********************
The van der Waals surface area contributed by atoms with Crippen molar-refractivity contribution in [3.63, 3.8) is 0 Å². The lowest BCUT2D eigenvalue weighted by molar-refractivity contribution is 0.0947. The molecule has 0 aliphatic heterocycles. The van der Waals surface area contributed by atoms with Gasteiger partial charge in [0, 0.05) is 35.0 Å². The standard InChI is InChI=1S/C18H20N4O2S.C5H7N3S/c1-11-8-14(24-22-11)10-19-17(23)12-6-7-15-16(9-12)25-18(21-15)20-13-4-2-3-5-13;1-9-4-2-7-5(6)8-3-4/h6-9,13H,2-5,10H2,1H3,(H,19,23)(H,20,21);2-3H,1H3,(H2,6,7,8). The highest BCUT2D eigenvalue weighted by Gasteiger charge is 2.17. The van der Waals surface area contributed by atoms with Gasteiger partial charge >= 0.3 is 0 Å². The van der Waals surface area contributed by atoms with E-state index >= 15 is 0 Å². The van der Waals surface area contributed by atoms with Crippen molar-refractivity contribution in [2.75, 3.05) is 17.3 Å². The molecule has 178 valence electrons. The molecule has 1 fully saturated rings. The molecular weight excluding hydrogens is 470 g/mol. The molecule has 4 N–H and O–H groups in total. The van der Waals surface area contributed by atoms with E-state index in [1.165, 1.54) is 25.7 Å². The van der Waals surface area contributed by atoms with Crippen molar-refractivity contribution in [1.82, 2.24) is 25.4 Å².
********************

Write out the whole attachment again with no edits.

The van der Waals surface area contributed by atoms with Crippen molar-refractivity contribution in [3.63, 3.8) is 0 Å². The lowest BCUT2D eigenvalue weighted by molar-refractivity contribution is 0.0947. The molecule has 0 aliphatic heterocycles. The van der Waals surface area contributed by atoms with Gasteiger partial charge in [0, 0.05) is 35.0 Å². The standard InChI is InChI=1S/C18H20N4O2S.C5H7N3S/c1-11-8-14(24-22-11)10-19-17(23)12-6-7-15-16(9-12)25-18(21-15)20-13-4-2-3-5-13;1-9-4-2-7-5(6)8-3-4/h6-9,13H,2-5,10H2,1H3,(H,19,23)(H,20,21);2-3H,1H3,(H2,6,7,8). The highest BCUT2D eigenvalue weighted by Gasteiger charge is 2.17. The van der Waals surface area contributed by atoms with Gasteiger partial charge >= 0.3 is 0 Å². The van der Waals surface area contributed by atoms with E-state index >= 15 is 0 Å². The van der Waals surface area contributed by atoms with Crippen molar-refractivity contribution in [2.75, 3.05) is 17.3 Å². The molecule has 178 valence electrons. The molecule has 1 fully saturated rings. The molecular weight excluding hydrogens is 470 g/mol. The molecule has 4 N–H and O–H groups in total. The van der Waals surface area contributed by atoms with E-state index in [1.165, 1.54) is 25.7 Å². The van der Waals surface area contributed by atoms with Crippen molar-refractivity contribution in [1.82, 2.24) is 25.4 Å².